Industrial growth in India has been tepid. Despite an improvement in capital goods production, consumer non-durables, investment, and rural consumption show a discouraging performance. Based on the PMI data, the RBI expects overall business sentiment to improve in the first quarter of this fiscal (April-June 2017. Fiscal means financial year, which begins from April and ends in March of the subsequent year). However, the RBI has raised a caveat (i.e. warning or caution) that if production capacities of enterprises remain under-utilised, then there could be a drop in fresh capital investment. This could eventually bring down growth rates if not attended to.
Services look up
The RBI also monitors the services sector in India closely. Parameters like railway traffic, telephone subscribers, foreign tourist arrivals, passenger and commercial vehicle sales are observed to derive the growth trajectory. The RBI observed that after previous three months of depression in the services industry, the PMI data for February and March 2017 have indicated that there is an ascent in the growth rate of this industry.
CPI raises its hood
Retail inflation, as measured by the Consumer Price Index (CPI) has been hardening over the quarter. This is owing to rise in prices of sugar, fruits, meat, fish, milk and processed foods. Since a major chunk of Liquefied Petroleum Gas (LPG) is imported, prices of this food lifeline has risen in tandem with rising international fuel prices. On the other hand, the Government has embarked upon a structured programme to reduce subsidy on kerosene. In other words, a bulk of the cost of imported kerosene was earlier borne by the government. So the consumers of kerosene had to pay only a part of the cost. This is a social measure undertaken by the government to ensure that people below the poverty line, who majorly use kerosene as a cooking fuel, are not impacted by the volatility of international oil prices. This measure is now slowly being withdrawn by the government. The impact of this will be that the consumer will have to pay a higher price for the fuel. As a counter measure, the Government encourages the use of LPG and Bio Fuel as cooking media, hoping to wean away the masses from its reliance on kerosene.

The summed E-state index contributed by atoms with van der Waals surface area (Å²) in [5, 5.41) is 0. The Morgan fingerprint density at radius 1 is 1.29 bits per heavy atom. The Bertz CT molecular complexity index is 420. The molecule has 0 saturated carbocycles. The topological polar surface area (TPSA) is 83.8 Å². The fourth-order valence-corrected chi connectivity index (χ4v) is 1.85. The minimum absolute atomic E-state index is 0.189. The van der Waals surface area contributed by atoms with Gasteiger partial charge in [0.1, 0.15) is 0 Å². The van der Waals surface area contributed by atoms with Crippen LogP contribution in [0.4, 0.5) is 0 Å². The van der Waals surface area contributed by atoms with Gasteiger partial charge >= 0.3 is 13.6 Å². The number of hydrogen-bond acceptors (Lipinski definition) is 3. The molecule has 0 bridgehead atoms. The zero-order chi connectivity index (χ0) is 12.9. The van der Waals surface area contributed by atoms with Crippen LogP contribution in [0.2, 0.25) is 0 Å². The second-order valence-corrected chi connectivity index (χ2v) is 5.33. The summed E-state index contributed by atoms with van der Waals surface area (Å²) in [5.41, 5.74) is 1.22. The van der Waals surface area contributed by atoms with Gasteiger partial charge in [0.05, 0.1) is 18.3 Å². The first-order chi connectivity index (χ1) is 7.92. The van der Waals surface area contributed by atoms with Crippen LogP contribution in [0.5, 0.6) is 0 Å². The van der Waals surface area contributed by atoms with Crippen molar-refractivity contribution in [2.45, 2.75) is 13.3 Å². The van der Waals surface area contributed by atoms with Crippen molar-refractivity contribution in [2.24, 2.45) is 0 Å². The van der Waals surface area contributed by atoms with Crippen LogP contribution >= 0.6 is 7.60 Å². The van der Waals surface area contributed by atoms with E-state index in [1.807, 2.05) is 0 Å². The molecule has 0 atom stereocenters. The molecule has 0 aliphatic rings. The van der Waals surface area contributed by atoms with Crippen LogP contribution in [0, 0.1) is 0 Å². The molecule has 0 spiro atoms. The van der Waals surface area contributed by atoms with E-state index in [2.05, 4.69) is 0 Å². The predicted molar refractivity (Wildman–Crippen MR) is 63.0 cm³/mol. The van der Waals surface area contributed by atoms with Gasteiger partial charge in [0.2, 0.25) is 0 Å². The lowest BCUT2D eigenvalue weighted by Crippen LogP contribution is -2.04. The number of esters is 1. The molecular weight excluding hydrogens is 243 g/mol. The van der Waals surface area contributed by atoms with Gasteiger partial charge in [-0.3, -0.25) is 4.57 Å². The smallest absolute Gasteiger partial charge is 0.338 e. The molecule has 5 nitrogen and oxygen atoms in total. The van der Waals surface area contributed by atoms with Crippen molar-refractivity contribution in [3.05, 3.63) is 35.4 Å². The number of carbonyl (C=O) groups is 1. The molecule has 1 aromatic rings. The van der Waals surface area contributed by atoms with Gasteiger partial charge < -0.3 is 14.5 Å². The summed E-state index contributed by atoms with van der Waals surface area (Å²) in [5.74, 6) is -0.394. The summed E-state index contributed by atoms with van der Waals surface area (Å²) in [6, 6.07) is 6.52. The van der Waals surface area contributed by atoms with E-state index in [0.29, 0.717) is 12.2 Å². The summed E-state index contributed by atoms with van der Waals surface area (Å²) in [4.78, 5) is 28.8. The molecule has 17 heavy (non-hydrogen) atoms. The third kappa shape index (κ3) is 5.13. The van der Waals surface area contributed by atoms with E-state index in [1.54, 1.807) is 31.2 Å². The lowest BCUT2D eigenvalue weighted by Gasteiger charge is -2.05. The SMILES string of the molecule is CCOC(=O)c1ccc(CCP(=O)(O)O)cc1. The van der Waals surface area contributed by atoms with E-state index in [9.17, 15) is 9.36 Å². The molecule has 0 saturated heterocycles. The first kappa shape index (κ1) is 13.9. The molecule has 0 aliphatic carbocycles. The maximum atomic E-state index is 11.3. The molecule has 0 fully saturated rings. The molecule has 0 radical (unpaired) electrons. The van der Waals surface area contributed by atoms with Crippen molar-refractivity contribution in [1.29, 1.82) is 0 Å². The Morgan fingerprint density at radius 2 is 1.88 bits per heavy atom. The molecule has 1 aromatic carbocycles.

In the corporate sector, the RBI notes that there is a pressure on corporate profits. This is due to increase in costs. In order to maintain profit margins, the RBI expects corporates to raise prices since they would not be able to control input costs. Exports have been growing, especially engineering goods, petroleum products, iron ore, rice, and chemicals. Overall, the current account deficit is expected to remain at less than 1% of Gross Domestic Product (GDP). Foreign Portfolio Investments (FPI) have shown growing trends in February and March 2017. According to the RBI, this is due to domestic economic and political conditions in India. As a consequence, this is building up the confidence of overseas investors in India’s growth story.
For the coming quarter, the RBI has taken the following outlook, based on the above developments:
So, in conclusion, we can say that the RBI has moved along expected lines. It remains to be seen how well the central bank tackles the risks mentioned above. With Governor Urjit Patel’s fourth policy review statement since he took charge, his reputation as an astute banker and far-sighted professional gains currency.
Watch this space for the next policy review expected on June 6, 2017.